THE secretary of the Council of Muslims' Organizations, Sheikh Ponda Issa Ponda with his 49 followers were on Thursday arraigned at the Kisutu Resident Magistrates' Court accused of five charges.
The State Attorney, Mr Tumaini Kweka, told the court that Sheikh Ponda and his followers are accused of committing conspiracy, trespass and criminal possession of property owned by Agritanza Limited at Chang'ombe in Temeke municipality.
Other charges include the stealing of building materials from Agritanza limited including 1,500 bricks and 36 tonnes of aggregate and iron bars, all worth 59.6m/.
The fifth charge was only for Sheikh Ponda in which he was accused of inciting people to commit an offence.
Sheikh Ponda and his followers denied all charges which are alleged to have been committed between October 12 and 16, this year. Tumaini Kweka showed a certificate from the Registrar of Courts that others can be bailed out except for Sheikh Ponda on grounds of his safety.
This raised objections from the defence lawyer, Mr Juma Nassoro, who argued that the reasans were too flimsy and that bail was constitutional right. Resident Magistrate Stewart Sanga said that he could not make any decision on the objection raised by the accused's lawyer because he was not the one who would preside over the case. The presiding magistrate would be Ms Victoria Nongwa.
The case was adjourned to November 1, this year and will be presided by Ms Nongwa who had an emergency yesterday. The defence lawyer, Mr Nasoro, appealed to Muslims to be patient while the court was determining the case. 'Muslims are not supposed to panic.
They have to be patient because we will eventually see who is right. I hope justice will be done," he said. The Muslim cleric, Sheikh Ponda, was arrested on Tuesday this week because of instigating chaos and breaching peace in the city as it was stated by Dar es Salaam Special Zone Police Commander, Mr Suleiman Kova. Meanwhile, on Wednesday night a church watchman was beaten and some sound equipment stolen.
Another church was also burned by unknown people in Dar es Salaam. The incidents involved the Evangelical Lutheran Church of Tanzania (ELCT), Yombo Parish in Kiwalani area, Ilala district and the Faraja International Gospel Church of Yombo Makangarawe in Temeke district.
The ELCT Yombo Parish Pastor in-charge, Joshua Jaha, told the 'Daily News' that on Wednesday night a group of eight people raided the church and went straight to the altar. "Four people entered through the main entrance and four others jumped the fence.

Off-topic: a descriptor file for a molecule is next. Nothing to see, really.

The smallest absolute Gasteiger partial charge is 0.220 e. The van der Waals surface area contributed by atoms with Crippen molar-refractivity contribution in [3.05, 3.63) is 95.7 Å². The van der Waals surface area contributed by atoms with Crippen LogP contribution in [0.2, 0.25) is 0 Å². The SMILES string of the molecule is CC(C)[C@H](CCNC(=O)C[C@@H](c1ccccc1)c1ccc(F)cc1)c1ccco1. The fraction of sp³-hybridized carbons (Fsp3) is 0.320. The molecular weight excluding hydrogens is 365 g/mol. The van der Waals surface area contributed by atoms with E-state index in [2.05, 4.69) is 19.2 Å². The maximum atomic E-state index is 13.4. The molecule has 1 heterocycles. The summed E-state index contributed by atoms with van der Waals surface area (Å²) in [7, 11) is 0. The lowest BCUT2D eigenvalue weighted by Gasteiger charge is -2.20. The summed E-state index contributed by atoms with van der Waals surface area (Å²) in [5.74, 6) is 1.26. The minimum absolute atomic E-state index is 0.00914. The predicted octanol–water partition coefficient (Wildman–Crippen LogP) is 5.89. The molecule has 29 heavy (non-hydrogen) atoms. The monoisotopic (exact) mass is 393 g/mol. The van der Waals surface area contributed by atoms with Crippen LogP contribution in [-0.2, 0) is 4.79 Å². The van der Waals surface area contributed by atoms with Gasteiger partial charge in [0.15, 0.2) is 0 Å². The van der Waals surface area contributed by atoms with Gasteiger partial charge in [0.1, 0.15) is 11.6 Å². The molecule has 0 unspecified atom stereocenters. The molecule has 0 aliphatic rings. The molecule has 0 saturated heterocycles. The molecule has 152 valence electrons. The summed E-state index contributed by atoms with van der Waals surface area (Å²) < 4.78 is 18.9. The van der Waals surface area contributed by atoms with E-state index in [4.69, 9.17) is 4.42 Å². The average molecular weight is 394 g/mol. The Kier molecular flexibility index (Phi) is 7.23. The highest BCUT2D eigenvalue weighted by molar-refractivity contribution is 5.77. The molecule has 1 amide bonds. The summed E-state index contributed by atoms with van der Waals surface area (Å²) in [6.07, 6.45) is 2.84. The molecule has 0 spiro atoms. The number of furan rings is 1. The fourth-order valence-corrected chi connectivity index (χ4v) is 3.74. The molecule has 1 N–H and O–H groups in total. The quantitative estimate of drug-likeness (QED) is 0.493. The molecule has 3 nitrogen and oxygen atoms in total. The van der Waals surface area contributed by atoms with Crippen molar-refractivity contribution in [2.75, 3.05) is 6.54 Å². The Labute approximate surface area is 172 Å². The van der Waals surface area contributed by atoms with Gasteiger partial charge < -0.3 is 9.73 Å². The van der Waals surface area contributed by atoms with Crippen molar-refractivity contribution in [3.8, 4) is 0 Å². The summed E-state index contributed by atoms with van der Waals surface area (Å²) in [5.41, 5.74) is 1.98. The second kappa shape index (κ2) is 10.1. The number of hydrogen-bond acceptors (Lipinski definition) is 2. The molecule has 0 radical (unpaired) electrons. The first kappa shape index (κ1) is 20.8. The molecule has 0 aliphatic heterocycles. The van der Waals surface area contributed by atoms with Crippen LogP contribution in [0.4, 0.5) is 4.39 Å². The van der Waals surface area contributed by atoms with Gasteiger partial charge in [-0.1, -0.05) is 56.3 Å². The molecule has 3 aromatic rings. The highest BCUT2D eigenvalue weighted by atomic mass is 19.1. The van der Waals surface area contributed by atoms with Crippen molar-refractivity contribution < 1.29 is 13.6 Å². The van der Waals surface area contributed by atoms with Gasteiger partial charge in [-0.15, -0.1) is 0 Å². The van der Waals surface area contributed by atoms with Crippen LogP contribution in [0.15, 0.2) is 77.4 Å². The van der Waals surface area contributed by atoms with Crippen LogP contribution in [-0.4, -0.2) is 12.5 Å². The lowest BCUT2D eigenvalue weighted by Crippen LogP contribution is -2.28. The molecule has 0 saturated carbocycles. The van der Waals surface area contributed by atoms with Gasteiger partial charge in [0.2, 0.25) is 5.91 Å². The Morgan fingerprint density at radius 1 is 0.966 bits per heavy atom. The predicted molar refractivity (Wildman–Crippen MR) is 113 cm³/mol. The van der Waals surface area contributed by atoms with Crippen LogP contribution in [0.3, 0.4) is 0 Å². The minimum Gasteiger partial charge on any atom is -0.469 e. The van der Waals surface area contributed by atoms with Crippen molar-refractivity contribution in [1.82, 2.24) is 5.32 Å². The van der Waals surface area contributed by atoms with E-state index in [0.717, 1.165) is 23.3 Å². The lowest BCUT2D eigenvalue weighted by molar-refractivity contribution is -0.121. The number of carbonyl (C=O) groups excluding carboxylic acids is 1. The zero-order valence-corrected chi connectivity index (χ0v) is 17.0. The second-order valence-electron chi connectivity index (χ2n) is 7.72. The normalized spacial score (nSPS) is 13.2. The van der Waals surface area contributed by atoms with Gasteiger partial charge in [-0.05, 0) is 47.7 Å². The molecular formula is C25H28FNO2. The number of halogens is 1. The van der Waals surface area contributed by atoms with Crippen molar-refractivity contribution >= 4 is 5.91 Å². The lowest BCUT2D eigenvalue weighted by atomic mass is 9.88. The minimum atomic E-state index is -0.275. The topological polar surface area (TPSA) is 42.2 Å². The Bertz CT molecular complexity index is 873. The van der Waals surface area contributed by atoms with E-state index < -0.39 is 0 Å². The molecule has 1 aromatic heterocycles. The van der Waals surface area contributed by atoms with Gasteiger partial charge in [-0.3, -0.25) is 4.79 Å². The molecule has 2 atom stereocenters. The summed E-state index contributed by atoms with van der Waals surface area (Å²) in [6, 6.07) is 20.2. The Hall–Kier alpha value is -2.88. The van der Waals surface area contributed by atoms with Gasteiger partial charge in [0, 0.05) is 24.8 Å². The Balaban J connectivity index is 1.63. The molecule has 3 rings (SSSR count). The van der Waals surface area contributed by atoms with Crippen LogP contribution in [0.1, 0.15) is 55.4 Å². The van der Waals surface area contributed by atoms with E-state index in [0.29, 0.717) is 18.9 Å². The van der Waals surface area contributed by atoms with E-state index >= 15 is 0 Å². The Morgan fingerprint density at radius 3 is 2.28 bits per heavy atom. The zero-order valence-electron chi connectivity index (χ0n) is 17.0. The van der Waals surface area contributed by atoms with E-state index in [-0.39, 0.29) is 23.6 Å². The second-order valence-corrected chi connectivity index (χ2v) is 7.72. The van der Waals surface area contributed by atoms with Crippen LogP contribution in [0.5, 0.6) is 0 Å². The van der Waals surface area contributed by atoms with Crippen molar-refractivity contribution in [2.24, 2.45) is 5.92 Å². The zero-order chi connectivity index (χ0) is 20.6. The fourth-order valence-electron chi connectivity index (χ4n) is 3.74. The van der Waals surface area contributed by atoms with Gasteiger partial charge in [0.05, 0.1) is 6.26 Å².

When our watchman tried to stop them he was beaten with a heavy object. He suffered injuries," he said. The pastor named the watchman as Daniel Nkya (52). He added that in the process he lost his mobile phone and that the invaders decided to walk away without causing any damage to the church. 'We reported the matter to police and the watchman got a PF3 and was treated at Amana Hospital.
He was discharged this afternoon (yesterday)," he said. He said that the incident took place at around 2:00 am and that there was another watchman who goes by the name of Richard Temba who was not hurt in the incident. The 'Daily News' witnessed tight security mounted by seven armed plain-clothes policemen at the church and peace prevailed for the whole of Thursday.
At Faraja International Gospel Church, Pastor Yohana Kusaga said that sound equipment worth 5.8m/- was burned during the night of Wednesday. "I was at home and church neighbours called me saying that the church had caught fire. By the time I got here I found that the fire had already been put out by good Samaritans who broke the wall and used sand to put out the fire," he said.
The burned equipment included some microphones, a mixer, an amplifier and three chairs. Mr Kusaga noted that the church is eight years old and that the relations with the neighborhood have been so good and that there were no threats prior to the incident. The Temeke Regional Police Commander (RPC), David Misime, confirmed the incident and that police had taken the remnants of the burned equipment as exhibits.
These incidents come a few days after the chaos broke out in Mbagala in the outskirts of Dar es Salaam, in Temeke district where churches were burned by angry people as a retaliation to an incident that saw a young boy urinating on a Qur-an. Clerics of the ELCT have described the recent looting and burning of churches in Mbagala as 'persecution' against churches.
In a strong-worded statement issued by the clerics in Dar es Salaam yesterday, the Lutheran Bishops said the incident was a result of "seeds of destruction" planted on a "fine garden" which are now producing "sour fruits." Led by the Head of the ELCT, Bishop Alex Malasusa, the clergymen blamed the government for not taking action on religious incitement and crimes perpetrated by some people in the country.
"The silence of state organs on various crimes committed by the perpetrators as well as breach of legislations on the media are among factors to blame for what happened in Mbagala," read part of the statement which has been seen by 'Daily News.' They, however, called for calm among the Christian community in the country and urged against retribution.